John: Mike, are you actually a Scriptnotes listener?
Mike: I am. Yes.
John: So you have listened to us talk through the How Would This Be a Movie segment before. For people who haven’t seen the movie yet talk us through the very generalities of what happened in the real world – what is the true life event that inspired this movie?
Mike: So basically in 2004 at a public school district on Long Island in New York called Roslyn there was an $11.2 million embezzlement scandal perpetrated by the superintendent and a couple of other administrators and was thought to be at the time the largest public school embezzlement scandal in history. And it happened at my school while I was a student there.
John: Great. So you had a very personal connection to it because this was literally the school district that you were going through. But if someone didn’t have that sort of special flash of insight what was the media coverage of this event that a person could have latched onto? What were the stories that were out there that a person could have found out about this event?
Mike: Yeah. So the New York Times was covering it week-to-week as the case went into trial. And the different administrators were arrested and ultimately five people went to prison. It was covered pretty perennially for probably two or three years by media outlets across the country.
John: And when did you first have the decision to like, OK, I’m going to try to make a movie out of this? What was your way into this?
Mike: That came much later. In 2004 I was in 7th grade and was far more concerned about my impending Bar Mitzvah. So, it was not the first thing on my mind. But it was very clear to me even as a 13-year-old who couldn’t kind of fully process the ramifications of what was happening as it was happening that this was a really, really big thing. It’s the biggest thing that had ever happened in my town. And after graduating from college and moving out to LA and making a couple of smaller independent films I had always wanted to try to write a true story. I always wanted to write something that took place on Long Island because it’s a very specific kind of region and upbringing.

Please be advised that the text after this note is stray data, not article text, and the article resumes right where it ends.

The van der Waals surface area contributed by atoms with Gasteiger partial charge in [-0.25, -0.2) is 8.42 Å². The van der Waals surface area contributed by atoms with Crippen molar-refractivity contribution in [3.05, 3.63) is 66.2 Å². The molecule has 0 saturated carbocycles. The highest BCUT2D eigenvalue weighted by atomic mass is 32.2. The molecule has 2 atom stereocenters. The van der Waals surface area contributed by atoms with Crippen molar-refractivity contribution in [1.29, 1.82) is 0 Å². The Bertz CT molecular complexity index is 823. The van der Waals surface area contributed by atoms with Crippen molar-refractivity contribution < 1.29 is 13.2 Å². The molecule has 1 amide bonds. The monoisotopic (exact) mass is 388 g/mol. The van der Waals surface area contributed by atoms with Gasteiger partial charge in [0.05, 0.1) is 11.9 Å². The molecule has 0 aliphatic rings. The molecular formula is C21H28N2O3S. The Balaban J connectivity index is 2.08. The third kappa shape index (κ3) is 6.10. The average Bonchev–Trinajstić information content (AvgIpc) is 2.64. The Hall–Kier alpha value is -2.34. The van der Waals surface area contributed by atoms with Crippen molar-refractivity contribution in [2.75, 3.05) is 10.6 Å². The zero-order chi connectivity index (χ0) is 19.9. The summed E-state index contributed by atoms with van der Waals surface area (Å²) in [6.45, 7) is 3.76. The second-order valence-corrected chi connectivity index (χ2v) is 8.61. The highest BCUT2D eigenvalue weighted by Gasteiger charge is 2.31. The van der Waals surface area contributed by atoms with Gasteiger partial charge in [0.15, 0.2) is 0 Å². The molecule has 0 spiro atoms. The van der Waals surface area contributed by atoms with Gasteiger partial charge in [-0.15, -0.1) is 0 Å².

Mike: I was thinking about stories that were close to me or were stories that I knew that other people might not necessarily be aware of. And this came back into my consciousness. And I went back to my hometown to do all the research in 2016. And I spoke with a bunch of my old teachers and parents of friends who were on the PTA and went through all of our local news archives and yearbooks and essentially outlined the whole script out of my high school cafeteria. So it was a really, really insane, cool, surreal experience.
Craig: I mean, that’s amazing that first of all you have the benefit of having lived in the milieu of this movie. So you know the people. You know the places. You’re soaking in all of that. So that’s research you don’t even have to do. It’s also a gift to be able to write something inside of a place, sort of be in a place when you’re referring to it in your own little fictional sub-world of it. But one of the things that we talk about all the time when we do these How Would This Be a Movie segments is, OK, so here are the facts. And, yes, it’s the biggest thing that ever happened in Roslyn, Long Island, but in the end it’s a thing about crime. Right? This lady and this guy stole a bunch of money.
So, at some point you as a writer go, OK, but what’s this really about. And where were you in the process when you kind of landed on what it is about? And if you can articulate for folks listening what you think this is really about?